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The National Institute for Occupational Safety and Health (NIOSH) recommends that all employers establish and maintain smoke-free workplaces that protect employees from secondhand exposure to tobacco smoke and airborne emissions from e-cigarettes, and also provide tobacco cessation support for users.
NIOSH recommends that workplaces, at a minimum, should have smoke-free policies for all indoor areas, all areas immediately outside the building entrances and air intakes, and all work vehicles.
“Workers who use tobacco products, or who are employed in workplaces where smoking is allowed, are exposed to carcinogenic and other toxic components of tobacco and tobacco smoke,” said John Howard, director of NIOSH. “In addition to direct adverse effects of tobacco on the health of workers who use tobacco products or are exposed to secondhand smoke, tobacco products used in the workplace … can worsen the hazardous effects of other workplace exposures,” he said.
Workplace Exposure Declining
Since publication of the first Surgeon General’s Report on the health consequences of smoking in 1965, cigarette smoking in the United States has declined by more than 50 percent among all U.S. adults, to about 18 percent in 2013.
From 2004-11, cigarette smoking among workers varied widely by industry, ranging from about 10 percent in education services to more than 30 percent in construction, mining, and accommodation and food services. A recent survey of U.S. adults found that by 2013, approximately 30 percent of current smokers reported having used e-cigarettes. About 3 percent of workers reported using chewing tobacco and snuff, a rate that rose among construction workers (10 percent) and workers in the mining industry (20 percent).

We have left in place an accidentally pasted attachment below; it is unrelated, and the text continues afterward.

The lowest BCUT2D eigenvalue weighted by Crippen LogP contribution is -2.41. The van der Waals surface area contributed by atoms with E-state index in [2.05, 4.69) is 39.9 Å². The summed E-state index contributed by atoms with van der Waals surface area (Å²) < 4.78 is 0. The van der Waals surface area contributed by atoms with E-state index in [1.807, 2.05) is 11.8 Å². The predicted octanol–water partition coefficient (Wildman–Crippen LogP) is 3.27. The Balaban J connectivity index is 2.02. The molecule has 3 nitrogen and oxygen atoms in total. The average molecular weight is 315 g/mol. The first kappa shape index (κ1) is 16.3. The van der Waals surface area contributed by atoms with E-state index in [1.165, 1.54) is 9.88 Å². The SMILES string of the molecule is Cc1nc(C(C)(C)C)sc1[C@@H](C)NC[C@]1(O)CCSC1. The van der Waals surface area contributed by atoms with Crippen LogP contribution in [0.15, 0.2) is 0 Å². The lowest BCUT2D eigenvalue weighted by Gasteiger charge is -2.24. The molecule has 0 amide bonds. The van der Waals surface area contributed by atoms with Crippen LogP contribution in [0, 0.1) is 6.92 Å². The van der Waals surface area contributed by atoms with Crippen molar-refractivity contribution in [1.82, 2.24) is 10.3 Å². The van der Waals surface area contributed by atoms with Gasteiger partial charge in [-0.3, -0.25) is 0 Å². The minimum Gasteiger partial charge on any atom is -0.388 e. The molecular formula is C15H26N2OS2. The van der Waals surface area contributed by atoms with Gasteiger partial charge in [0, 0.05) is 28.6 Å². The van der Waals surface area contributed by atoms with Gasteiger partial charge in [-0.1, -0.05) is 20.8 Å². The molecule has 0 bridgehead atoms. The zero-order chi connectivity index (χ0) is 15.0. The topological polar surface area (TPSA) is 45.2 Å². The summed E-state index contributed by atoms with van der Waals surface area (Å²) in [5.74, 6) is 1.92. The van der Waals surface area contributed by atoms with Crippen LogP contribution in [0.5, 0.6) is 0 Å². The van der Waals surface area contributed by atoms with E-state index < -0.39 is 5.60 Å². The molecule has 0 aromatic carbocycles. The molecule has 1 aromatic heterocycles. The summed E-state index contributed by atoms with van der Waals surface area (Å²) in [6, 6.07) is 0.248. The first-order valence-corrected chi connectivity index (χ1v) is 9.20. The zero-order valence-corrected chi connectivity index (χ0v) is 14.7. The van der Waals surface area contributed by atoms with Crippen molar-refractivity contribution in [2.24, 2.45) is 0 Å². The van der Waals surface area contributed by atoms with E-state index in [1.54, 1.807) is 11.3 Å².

The implementation of smoke-free policies has eliminated or substantially decreased exposure to secondhand smoke in many U.S. workplaces, according to NIOSH. “But millions of nonsmoking workers not covered by these policies are still exposed,” said Howard.
A 2009-10 survey found that 20.4 percent of nonsmoking U.S. workers experienced exposure to secondhand smoke at work at least one day a week. Another survey conducted at about the same time estimated that 10.4 percent of nonsmoking U.S. workers experienced exposure at work on at least two days per week.
The agency recommends that employers:
Workplace Tobacco Use Cessation Programs
Employees who want to quit their tobacco use can benefit from employer-provided resources and assistance, said Howard. Various levels and types of cessation support can be provided to workers, including providing onsite occupational health counseling, referrals to publicly funded state quitlines staffed by counselors trained specifically to help smokers quit, mobile phone texting interventions and web-based interventions. The most comprehensive workplace cessation programs incorporate tobacco cessation support into programs that address the overall safety, health and well-being of workers, said Howard. “A growing evidence base supports the enhanced effectiveness of workplace health promotion programs when they are combined with occupational health protection programs.”
Roy Maurer is an online editor/manager for SHRM.
Follow him @SHRMRoy
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